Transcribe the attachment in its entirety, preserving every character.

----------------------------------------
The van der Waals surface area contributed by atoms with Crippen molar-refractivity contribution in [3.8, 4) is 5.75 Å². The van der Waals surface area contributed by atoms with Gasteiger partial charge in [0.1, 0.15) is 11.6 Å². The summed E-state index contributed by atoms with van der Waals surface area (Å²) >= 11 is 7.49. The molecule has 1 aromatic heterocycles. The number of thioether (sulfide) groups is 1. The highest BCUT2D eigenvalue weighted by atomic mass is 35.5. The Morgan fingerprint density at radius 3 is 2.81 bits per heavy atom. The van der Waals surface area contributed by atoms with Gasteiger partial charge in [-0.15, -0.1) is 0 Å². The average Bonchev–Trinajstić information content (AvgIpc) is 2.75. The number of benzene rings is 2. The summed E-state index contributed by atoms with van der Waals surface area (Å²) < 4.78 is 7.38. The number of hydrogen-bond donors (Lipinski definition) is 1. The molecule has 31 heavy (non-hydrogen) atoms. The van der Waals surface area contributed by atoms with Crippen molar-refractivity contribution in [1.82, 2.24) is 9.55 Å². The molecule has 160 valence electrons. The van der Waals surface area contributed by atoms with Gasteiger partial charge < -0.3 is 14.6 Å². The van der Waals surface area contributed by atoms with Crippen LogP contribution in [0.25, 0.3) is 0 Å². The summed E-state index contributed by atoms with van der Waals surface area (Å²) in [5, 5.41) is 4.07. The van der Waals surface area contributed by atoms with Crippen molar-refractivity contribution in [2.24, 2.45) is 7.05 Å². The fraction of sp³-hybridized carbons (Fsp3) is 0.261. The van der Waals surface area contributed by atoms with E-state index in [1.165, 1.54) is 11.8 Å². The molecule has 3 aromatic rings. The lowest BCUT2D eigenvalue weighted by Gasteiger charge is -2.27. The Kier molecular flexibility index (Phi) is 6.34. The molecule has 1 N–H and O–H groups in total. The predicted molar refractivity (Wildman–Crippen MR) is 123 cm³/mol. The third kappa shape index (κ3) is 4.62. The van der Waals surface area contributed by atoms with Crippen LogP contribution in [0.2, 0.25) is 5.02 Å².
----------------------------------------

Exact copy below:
The van der Waals surface area contributed by atoms with Crippen molar-refractivity contribution in [3.8, 4) is 5.75 Å². The van der Waals surface area contributed by atoms with Gasteiger partial charge in [0.1, 0.15) is 11.6 Å². The summed E-state index contributed by atoms with van der Waals surface area (Å²) >= 11 is 7.49. The molecule has 1 aromatic heterocycles. The number of thioether (sulfide) groups is 1. The highest BCUT2D eigenvalue weighted by atomic mass is 35.5. The Morgan fingerprint density at radius 3 is 2.81 bits per heavy atom. The van der Waals surface area contributed by atoms with Gasteiger partial charge in [-0.15, -0.1) is 0 Å². The average Bonchev–Trinajstić information content (AvgIpc) is 2.75. The number of benzene rings is 2. The summed E-state index contributed by atoms with van der Waals surface area (Å²) < 4.78 is 7.38. The number of hydrogen-bond donors (Lipinski definition) is 1. The molecule has 31 heavy (non-hydrogen) atoms. The van der Waals surface area contributed by atoms with Crippen molar-refractivity contribution in [1.82, 2.24) is 9.55 Å². The molecule has 160 valence electrons. The van der Waals surface area contributed by atoms with Gasteiger partial charge < -0.3 is 14.6 Å². The van der Waals surface area contributed by atoms with Crippen LogP contribution in [0.25, 0.3) is 0 Å². The summed E-state index contributed by atoms with van der Waals surface area (Å²) in [5, 5.41) is 4.07. The van der Waals surface area contributed by atoms with Crippen molar-refractivity contribution in [2.24, 2.45) is 7.05 Å². The fraction of sp³-hybridized carbons (Fsp3) is 0.261. The van der Waals surface area contributed by atoms with E-state index in [1.165, 1.54) is 11.8 Å². The molecule has 3 aromatic rings. The lowest BCUT2D eigenvalue weighted by Gasteiger charge is -2.27. The Kier molecular flexibility index (Phi) is 6.34. The molecule has 1 N–H and O–H groups in total. The predicted molar refractivity (Wildman–Crippen MR) is 123 cm³/mol. The third kappa shape index (κ3) is 4.62. The van der Waals surface area contributed by atoms with Crippen LogP contribution in [0.2, 0.25) is 5.02 Å².